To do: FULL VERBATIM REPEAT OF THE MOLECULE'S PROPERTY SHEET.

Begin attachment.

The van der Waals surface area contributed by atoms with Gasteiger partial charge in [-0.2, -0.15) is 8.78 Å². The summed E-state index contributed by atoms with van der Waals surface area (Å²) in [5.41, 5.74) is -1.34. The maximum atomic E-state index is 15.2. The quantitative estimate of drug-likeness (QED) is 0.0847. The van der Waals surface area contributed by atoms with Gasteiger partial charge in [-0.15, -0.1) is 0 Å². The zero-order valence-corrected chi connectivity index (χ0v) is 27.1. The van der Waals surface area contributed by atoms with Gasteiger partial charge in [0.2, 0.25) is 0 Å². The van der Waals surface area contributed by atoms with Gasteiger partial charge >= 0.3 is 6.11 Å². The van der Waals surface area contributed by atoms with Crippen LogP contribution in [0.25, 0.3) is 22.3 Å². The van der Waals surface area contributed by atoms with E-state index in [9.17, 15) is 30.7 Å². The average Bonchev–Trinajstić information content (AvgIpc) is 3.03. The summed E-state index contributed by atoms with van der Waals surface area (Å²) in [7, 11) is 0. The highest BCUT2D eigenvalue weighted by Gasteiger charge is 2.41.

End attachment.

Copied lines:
The van der Waals surface area contributed by atoms with Gasteiger partial charge in [-0.2, -0.15) is 8.78 Å². The summed E-state index contributed by atoms with van der Waals surface area (Å²) in [5.41, 5.74) is -1.34. The maximum atomic E-state index is 15.2. The quantitative estimate of drug-likeness (QED) is 0.0847. The van der Waals surface area contributed by atoms with Gasteiger partial charge in [-0.15, -0.1) is 0 Å². The zero-order valence-corrected chi connectivity index (χ0v) is 27.1. The van der Waals surface area contributed by atoms with Gasteiger partial charge in [0.2, 0.25) is 0 Å². The van der Waals surface area contributed by atoms with Gasteiger partial charge >= 0.3 is 6.11 Å². The van der Waals surface area contributed by atoms with Crippen LogP contribution in [0.25, 0.3) is 22.3 Å². The van der Waals surface area contributed by atoms with E-state index in [9.17, 15) is 30.7 Å². The average Bonchev–Trinajstić information content (AvgIpc) is 3.03. The summed E-state index contributed by atoms with van der Waals surface area (Å²) in [7, 11) is 0. The highest BCUT2D eigenvalue weighted by Gasteiger charge is 2.41.